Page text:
Review by Joey Connelly
by Michael Ryan
Houghton Mifflin Harcourt Publishing Company
215 Park Avenue South
New York, NY 10003
2012, 77 pp., $20.00
Some poetry collections make me wonder why people read poetry in the first place, especially now when our technology supplies us with constant and immediate access to every conceivable medium of expression. Tech companies fall all over themselves to give us pocket-sized gadgets that will let us YouTube comedians between e-novel chapters. What distinguishes poetry now? Can it compete with other media, and if so, how?
After reading Michael Ryan’s This Morning, I’m not sure what to think about the status or future of poetry. Ryan is obviously an establishment poet. His resume boasts such impressive bullet points as directing the University of California, Irvine’s MFA program; writing five books of poems; winning the Kinglsey Tufts Poetry Award, among other notable and enviable accomplishments. Clearly, This Morning is a collection by a poet of stature. The acknowledgements page in This Morning reads like a young poet’s wildest fantasy. Even before the first poem is read, a reader already knows that he/she will deal with what a poet is in our postmodern world.
But what exactly is that? Ryan seems to offer many possibilities. His poems range from formal experiments, following taut rhymes and meters, to free verse variations of old standup comedy routines. In “Airplane Food,” Ryan fills two pages with the same premise of ‘90s comics, but somehow, in some places, Ryan slips in textured details. Through the poem, Ryan likens eating airline food to chewing on a passport, which he compares to a bundt cake. The poem eventually opens to a portrait of “the boy who loved nothing more/ than working in the kitchen alongside his parents.” Later in the poem, he writes, “Bundt cake could only mean his father’s sudden dementia/ and the years of grief and poverty suffered by his family.” These small moments of a family saga show beautiful subtlety and texture that is missing from the rest of the poem, which contains lines as, “Good good good good good all good.” Why this repetition? Is it to repeat a word until the letters are as ridiculous as the meaning of the word? Is it to show similarities between the words “good” and “food”? And are those small moments in larger clichés what we want poetry to be? Instead of competing with other forms of media, should we just embed our lyric moments inside a can’t-beat-‘em-so-join-‘em thing?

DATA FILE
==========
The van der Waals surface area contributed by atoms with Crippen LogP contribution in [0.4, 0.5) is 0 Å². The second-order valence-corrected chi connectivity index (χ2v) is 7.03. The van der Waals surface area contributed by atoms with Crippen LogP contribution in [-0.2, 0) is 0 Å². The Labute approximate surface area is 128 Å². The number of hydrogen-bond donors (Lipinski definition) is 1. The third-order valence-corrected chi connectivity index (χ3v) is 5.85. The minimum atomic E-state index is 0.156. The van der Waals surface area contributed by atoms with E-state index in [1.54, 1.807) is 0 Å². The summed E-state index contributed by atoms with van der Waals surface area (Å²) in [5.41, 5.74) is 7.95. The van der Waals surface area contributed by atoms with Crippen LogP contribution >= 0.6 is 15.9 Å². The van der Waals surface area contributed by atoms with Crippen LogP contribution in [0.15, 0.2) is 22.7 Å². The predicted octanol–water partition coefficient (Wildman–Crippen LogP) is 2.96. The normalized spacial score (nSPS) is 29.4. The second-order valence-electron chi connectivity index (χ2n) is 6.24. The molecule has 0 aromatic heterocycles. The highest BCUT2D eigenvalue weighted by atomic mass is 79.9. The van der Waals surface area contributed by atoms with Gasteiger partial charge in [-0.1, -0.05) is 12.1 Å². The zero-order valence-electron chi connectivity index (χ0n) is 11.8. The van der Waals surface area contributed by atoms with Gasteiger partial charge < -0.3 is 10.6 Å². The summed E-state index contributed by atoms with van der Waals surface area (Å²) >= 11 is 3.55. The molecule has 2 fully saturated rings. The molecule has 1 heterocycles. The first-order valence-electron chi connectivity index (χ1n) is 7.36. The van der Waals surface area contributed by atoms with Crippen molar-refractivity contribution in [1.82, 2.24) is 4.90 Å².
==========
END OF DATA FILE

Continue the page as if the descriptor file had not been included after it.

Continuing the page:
Ryan toes this line between pathos and cliché often in This Morning, usually peppering small, lyric flourishes on poems that strive, more than anything, for wit. “I Had a Tapeworm” (a poem first published in The New Yorker, the high castle of wit) begins by a speaker imagining that he had a tapeworm, a parasite that makes an appearance “in a crowded fetid basement swimming pool,” and after that beginning, the story leaps to discuss a woman
cheating on the lover you were cheating
on your husband with, who was at that moment
waiting for you in another motel room
from which you had slipped to meet me secretly:
a secret inside a secret, buried, encased,
as if if we dug deep enough into it
we’d find what we were trying
to get or stop.